Ideas to Action:

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CGD Policy Blogs

 

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What Are the Development Outcomes of Development Finance?

What impact do development finance institutions (DFIs) like the IFC have on actual development? Today, George Yang and I release a paper that tries to take a sectoral approach to impact: does an IFC electricity investment lead to more power production per capita in a country, or financing provided to local banks lead to a larger proportion of people with a bank account?

Map of Chinese lending projects around the world, concentrated in Europe, Asia, and Africa

The Problem Isn’t that Chinese Lending Is Too Big, It’s that the US and Europe’s Is Too Small

As the possibility of a new Cold War between the US and China gains traction in some foreign policy circles, the scale of Chinese development finance has taken center stage. A closer examination suggests the cost to China of this lending is distinctly underwhelming. It would be cheap for the US and Europe to match China’s lending numbers –and in the interest of global development if it was done right.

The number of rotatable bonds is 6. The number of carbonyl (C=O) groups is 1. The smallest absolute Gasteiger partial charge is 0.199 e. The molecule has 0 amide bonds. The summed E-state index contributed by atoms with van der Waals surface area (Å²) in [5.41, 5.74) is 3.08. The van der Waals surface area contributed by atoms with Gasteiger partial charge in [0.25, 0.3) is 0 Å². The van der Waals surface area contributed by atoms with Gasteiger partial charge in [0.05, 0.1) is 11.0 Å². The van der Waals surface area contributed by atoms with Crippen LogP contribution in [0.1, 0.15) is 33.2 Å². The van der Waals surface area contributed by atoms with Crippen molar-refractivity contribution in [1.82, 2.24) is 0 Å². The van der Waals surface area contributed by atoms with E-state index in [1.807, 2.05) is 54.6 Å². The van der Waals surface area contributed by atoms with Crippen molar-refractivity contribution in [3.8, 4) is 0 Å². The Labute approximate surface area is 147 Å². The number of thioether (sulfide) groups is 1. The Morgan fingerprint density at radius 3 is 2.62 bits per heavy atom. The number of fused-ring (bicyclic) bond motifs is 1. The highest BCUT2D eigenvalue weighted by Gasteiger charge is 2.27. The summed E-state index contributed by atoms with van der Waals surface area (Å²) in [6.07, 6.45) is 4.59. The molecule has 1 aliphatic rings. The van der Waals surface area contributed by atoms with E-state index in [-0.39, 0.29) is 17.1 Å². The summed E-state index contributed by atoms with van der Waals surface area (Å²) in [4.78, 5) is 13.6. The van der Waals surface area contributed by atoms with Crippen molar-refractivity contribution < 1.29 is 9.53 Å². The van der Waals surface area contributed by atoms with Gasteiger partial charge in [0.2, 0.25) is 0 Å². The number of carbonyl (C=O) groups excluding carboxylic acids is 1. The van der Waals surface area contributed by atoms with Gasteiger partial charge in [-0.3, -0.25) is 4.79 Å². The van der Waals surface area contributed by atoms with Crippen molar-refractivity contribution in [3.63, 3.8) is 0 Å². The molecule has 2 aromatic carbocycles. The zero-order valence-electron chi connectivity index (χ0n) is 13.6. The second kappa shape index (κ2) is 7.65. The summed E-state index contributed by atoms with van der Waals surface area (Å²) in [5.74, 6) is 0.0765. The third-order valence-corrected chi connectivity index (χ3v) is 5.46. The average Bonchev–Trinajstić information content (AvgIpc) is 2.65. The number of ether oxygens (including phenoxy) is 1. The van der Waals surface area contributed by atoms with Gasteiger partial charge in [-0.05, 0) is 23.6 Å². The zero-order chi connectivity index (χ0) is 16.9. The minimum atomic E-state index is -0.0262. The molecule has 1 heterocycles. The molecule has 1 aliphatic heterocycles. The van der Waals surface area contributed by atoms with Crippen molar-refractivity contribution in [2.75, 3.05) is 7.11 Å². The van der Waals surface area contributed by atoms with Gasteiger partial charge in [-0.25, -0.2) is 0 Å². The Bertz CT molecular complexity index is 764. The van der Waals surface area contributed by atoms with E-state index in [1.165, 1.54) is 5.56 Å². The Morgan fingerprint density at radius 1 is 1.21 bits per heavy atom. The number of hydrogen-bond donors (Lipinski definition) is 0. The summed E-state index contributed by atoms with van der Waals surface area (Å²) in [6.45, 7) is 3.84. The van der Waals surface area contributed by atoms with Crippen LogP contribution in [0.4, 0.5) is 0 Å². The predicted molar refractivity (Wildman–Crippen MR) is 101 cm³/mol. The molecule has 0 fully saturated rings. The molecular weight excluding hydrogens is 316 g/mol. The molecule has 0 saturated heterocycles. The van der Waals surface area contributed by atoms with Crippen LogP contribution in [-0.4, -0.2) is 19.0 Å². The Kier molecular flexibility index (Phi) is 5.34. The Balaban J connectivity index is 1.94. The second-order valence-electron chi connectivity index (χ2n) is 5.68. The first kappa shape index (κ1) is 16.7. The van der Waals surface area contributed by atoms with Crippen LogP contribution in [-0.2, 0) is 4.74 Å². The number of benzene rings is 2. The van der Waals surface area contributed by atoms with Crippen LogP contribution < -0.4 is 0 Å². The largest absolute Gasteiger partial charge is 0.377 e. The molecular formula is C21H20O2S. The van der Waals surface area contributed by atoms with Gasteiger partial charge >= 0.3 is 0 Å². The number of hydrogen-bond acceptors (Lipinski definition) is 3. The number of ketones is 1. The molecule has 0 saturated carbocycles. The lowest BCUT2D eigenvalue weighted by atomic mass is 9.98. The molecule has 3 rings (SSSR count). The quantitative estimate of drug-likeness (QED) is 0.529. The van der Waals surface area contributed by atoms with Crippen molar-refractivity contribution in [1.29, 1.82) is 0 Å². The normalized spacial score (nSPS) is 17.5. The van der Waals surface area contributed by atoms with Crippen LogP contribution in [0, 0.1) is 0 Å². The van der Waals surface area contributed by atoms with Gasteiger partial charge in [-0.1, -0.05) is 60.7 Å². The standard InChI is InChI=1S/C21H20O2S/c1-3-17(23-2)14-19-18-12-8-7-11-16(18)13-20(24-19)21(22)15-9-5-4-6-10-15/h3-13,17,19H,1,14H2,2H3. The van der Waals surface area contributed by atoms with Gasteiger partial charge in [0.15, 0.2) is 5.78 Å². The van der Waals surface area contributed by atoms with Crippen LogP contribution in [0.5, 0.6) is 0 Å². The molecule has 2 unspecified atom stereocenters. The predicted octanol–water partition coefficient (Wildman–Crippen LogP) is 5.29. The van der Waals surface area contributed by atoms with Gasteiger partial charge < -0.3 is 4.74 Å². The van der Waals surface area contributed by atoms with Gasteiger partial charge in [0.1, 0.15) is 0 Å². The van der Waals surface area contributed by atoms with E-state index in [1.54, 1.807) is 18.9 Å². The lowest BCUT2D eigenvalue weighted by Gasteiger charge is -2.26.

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If Development Finance Institutions Are Providing Aid, They Should Act Accordingly

How should member countries of the OECD's Development Assistance Committee classify their support to private sector investments in developing countries though development finance institutions? Either way, donors have decided that DFIs are in the aid business. And that means that DFIs should follow the principles of effective aid that DAC donors have signed up to.

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Subsidy Use in Development Finance: Competitive, Capped, Transparent

When development finance institutions (DFIs) use subsidies to support private firms in developing countries, they fundamentally change the nature of their business. To ensure the maximum development impact of scarce aid resources, subsidies should be competitive wherever possible, capped if not competitive, and transparent in every case.

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Lending Practices of the Private Sector Window: How Effective are They?

The Private Sector Window (PSW) takes resources from the World Bank’s soft lending arm, the International Development Association (IDA), and uses it to support private sector investments in poorer developing countries.This is a comparatively straightforward way for the IFC to move money, but it is hard to know if it is a good way, in part because of the Corporation’s opaque lending practices –which need to change.